8. A method of measuring a vertical displacement of a wafer stage having a wafer chuck configured to hold a wafer, said method comprising the steps of:
providing said wafer stage with a first mirror and a second mirror located at specified different heights and different horizontal positions on the wafer stage with respect to the wafer chuck, said first mirror and said second mirror facing the same direction;
positioning an interferometer on one side of the wafer stage, the interferometer configured to generate and reflect at least two measuring beams off the first and second mirrors on the wafer stage respectively; and
measuring the height of a wafer on the wafer chuck by means of a computation device based on height information received from the reflected two measuring beams.
9. A lithography system for projecting a pattern on a wafer by a projection beam by preliminarily determining a surface profile of the wafer on a stage and subsequently introducing the stage with the wafer into the projection beam, said lithographic system comprising:
an illumination source;
an optical system;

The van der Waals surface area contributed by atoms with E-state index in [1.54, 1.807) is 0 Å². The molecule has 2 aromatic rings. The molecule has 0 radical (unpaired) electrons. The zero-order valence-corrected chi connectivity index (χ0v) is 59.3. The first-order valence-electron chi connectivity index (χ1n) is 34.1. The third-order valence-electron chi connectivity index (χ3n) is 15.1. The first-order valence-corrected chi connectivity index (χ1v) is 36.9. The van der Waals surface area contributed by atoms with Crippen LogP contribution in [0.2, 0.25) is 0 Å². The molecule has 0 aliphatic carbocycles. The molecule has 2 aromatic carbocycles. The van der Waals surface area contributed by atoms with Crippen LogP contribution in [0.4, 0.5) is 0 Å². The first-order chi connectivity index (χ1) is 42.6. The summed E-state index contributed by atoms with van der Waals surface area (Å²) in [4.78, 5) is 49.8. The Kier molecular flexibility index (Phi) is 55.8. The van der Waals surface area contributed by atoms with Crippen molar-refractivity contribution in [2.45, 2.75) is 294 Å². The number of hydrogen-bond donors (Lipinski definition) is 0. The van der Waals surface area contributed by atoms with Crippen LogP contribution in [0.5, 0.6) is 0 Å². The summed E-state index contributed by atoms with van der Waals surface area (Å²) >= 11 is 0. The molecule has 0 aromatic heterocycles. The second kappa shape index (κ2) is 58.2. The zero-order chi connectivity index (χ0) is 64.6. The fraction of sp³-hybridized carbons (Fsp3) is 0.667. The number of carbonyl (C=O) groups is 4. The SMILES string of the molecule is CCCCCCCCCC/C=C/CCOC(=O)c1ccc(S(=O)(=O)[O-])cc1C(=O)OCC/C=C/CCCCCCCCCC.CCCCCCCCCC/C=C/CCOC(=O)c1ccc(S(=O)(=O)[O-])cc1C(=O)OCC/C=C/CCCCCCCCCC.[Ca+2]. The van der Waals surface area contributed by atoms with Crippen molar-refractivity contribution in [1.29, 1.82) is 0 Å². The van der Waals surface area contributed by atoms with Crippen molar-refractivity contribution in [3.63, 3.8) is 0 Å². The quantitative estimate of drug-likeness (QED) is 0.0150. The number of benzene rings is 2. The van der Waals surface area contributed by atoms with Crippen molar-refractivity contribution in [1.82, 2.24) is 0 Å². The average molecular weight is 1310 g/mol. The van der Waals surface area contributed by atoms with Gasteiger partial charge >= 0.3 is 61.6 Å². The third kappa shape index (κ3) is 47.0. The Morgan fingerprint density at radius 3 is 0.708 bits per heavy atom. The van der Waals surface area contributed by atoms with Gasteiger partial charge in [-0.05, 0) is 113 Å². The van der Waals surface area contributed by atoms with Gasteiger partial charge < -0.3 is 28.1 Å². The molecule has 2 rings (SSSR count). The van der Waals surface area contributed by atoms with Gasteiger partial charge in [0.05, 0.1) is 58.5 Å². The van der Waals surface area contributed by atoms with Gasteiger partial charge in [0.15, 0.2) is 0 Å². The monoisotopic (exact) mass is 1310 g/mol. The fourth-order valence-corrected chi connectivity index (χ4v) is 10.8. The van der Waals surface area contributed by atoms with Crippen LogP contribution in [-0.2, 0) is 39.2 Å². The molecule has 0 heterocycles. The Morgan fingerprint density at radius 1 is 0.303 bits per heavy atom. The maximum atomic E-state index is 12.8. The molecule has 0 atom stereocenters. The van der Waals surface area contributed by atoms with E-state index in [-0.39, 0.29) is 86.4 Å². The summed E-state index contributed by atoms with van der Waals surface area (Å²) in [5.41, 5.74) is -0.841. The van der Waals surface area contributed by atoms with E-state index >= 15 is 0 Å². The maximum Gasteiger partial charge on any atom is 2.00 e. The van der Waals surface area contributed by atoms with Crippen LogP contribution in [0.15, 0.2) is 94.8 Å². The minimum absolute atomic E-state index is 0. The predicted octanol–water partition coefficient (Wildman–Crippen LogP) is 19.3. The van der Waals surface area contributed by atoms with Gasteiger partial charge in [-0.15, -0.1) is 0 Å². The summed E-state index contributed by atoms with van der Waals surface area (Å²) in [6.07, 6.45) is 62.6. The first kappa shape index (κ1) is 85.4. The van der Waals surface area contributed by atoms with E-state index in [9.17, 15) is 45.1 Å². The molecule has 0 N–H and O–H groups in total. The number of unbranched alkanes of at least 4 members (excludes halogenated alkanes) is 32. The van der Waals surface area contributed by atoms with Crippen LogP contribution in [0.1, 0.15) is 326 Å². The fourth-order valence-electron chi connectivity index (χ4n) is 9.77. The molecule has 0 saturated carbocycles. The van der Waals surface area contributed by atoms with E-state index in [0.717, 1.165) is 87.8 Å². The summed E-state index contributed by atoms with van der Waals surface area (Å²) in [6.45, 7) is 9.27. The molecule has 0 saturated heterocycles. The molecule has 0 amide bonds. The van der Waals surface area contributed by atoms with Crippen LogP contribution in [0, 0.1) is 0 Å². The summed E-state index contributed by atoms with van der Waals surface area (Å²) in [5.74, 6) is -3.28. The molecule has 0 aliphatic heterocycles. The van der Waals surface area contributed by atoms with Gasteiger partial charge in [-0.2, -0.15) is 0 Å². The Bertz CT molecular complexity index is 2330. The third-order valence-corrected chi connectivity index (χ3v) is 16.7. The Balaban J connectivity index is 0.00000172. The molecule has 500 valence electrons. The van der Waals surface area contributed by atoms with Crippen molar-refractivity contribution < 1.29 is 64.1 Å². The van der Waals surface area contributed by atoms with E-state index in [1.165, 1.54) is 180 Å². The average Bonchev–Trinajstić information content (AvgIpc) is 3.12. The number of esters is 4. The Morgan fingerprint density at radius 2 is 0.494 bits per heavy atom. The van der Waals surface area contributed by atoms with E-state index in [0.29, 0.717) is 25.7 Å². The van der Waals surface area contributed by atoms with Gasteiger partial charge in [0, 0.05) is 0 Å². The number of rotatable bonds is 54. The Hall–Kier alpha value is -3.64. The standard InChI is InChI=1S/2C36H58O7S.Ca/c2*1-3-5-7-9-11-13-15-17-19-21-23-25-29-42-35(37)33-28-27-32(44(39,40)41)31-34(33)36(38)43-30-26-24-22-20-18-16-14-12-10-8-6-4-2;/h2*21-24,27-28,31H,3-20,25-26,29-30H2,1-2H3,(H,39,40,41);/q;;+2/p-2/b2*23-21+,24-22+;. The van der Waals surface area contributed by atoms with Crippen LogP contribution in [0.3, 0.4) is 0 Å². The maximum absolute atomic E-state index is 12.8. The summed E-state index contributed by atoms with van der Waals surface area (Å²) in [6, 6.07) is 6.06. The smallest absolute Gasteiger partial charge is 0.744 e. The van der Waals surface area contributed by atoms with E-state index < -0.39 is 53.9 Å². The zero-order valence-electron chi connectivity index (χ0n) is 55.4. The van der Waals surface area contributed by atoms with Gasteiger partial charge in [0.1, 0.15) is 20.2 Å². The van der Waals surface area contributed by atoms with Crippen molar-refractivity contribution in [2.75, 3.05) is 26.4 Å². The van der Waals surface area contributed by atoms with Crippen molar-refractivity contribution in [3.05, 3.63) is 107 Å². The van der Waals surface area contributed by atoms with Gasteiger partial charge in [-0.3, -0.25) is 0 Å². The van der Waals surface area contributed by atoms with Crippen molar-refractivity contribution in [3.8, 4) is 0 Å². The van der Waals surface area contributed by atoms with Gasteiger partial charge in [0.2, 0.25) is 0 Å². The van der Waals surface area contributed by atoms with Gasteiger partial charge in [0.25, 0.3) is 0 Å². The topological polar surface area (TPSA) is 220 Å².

a reticle stage arranged to retain a reticle;
a wafer stage having a wafer chuck configured to hold a wafer, the wafer stage having a first mirror and a second mirror located at specified different heights and different horizontal positions on the wafer stage with respect to the wafer chuck, said first mirror and said second mirror facing the same direction;
an interferometer positioned on one side of the wafer stage, the interferometer configured to generate and reflect at least two measuring beams off the first and second mirrors on the wafer stage respectively; and
a computation device configured to measure the height of a wafer on the wafer chuck based on height information received from the reflected two measuring beams.